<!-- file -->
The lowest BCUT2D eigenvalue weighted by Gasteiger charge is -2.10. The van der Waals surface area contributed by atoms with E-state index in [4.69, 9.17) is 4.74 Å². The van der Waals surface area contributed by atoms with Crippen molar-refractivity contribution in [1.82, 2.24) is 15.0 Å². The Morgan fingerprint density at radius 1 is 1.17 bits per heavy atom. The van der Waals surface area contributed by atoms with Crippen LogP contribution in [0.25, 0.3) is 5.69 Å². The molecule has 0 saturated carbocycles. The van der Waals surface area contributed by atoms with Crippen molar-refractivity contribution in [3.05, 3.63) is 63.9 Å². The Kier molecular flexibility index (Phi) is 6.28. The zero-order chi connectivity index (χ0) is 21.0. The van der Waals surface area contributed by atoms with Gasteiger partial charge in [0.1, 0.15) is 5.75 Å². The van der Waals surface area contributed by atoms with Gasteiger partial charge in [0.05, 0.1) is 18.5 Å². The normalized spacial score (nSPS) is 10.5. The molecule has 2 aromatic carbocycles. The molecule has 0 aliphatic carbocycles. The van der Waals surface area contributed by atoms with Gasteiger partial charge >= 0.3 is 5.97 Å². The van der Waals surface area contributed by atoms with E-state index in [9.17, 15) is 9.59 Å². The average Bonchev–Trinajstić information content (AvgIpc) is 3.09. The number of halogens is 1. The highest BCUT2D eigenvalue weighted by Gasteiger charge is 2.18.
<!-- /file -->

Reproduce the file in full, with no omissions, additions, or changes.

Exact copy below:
The lowest BCUT2D eigenvalue weighted by Gasteiger charge is -2.10. The van der Waals surface area contributed by atoms with E-state index in [4.69, 9.17) is 4.74 Å². The van der Waals surface area contributed by atoms with Crippen molar-refractivity contribution in [1.82, 2.24) is 15.0 Å². The Morgan fingerprint density at radius 1 is 1.17 bits per heavy atom. The van der Waals surface area contributed by atoms with Crippen LogP contribution in [0.25, 0.3) is 5.69 Å². The molecule has 0 saturated carbocycles. The van der Waals surface area contributed by atoms with Crippen molar-refractivity contribution in [3.05, 3.63) is 63.9 Å². The Kier molecular flexibility index (Phi) is 6.28. The zero-order chi connectivity index (χ0) is 21.0. The van der Waals surface area contributed by atoms with Gasteiger partial charge in [0.1, 0.15) is 5.75 Å². The van der Waals surface area contributed by atoms with Gasteiger partial charge in [0.05, 0.1) is 18.5 Å². The normalized spacial score (nSPS) is 10.5. The molecule has 2 aromatic carbocycles. The molecule has 0 aliphatic carbocycles. The van der Waals surface area contributed by atoms with Gasteiger partial charge >= 0.3 is 5.97 Å². The van der Waals surface area contributed by atoms with E-state index in [9.17, 15) is 9.59 Å². The average Bonchev–Trinajstić information content (AvgIpc) is 3.09. The number of halogens is 1. The highest BCUT2D eigenvalue weighted by Gasteiger charge is 2.18.